You will also be given a pressure garment to wear after surgery, so make sure you do as instructed. This will alleviated some of the discomfort of your healing breasts and also help them to maintain their new shape as you recover. You will likely be told to wear this support garment for about six weeks. Finally, be careful not to exposure your incision scars to direct sunlight for about a year. Apply a strong sunblock to protect the scar tissue from blanching in the sum and becoming even more noticeable.

What If There’s a Problem?

Post-surgical complications are rare when you’re working with a board certified plastic surgeon experienced in the breast reduction procedure. While it is unlikely that you need to worry, it’s still important to know what to watch out for and how to manage any unexpected side effects of your surgery. Some conditions are minor and may require an office visit with your surgeon. Others are more serious and may need faster assistance at a hospital or clinic nearby. Talk to your surgeon about what you need to be aware of. Some of the possible complications are as follows:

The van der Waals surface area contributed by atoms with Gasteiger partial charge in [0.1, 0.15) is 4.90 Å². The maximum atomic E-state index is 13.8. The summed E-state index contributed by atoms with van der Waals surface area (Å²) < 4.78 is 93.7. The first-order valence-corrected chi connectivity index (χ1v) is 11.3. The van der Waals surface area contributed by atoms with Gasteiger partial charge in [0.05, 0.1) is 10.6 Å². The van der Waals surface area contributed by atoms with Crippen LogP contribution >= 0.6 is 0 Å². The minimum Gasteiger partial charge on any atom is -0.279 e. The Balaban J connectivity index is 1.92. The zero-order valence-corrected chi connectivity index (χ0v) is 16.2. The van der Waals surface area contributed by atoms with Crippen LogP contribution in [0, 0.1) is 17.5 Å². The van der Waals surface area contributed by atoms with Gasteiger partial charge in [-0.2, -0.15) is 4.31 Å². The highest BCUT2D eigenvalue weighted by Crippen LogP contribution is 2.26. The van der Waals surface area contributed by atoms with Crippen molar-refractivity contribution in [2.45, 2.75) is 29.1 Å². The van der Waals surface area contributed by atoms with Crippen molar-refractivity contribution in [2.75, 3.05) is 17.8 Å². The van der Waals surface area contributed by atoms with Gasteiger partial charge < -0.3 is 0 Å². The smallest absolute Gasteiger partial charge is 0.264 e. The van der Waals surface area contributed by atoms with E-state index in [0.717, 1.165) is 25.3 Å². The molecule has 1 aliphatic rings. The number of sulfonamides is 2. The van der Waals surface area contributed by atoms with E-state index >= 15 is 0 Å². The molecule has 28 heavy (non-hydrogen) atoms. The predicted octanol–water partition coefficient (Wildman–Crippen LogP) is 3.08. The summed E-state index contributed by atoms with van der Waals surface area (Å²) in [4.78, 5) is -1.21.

• An increase in the amount of swelling or bruising, once the 48-hour mark has passed. Your breasts should be healing, with these symptoms subsiding gradually with each day.
  • Swelling and redness that doesn’t subside at all. If you’ve plateaued and cannot find any relief from these symptoms, it could be the sign of a minor problem.
  • Redness or increased puffiness at the incision site.
  • Excessive pain that is not relieved by your medication. Some patients may simply need a different medication, while others may have the early signs of an issue.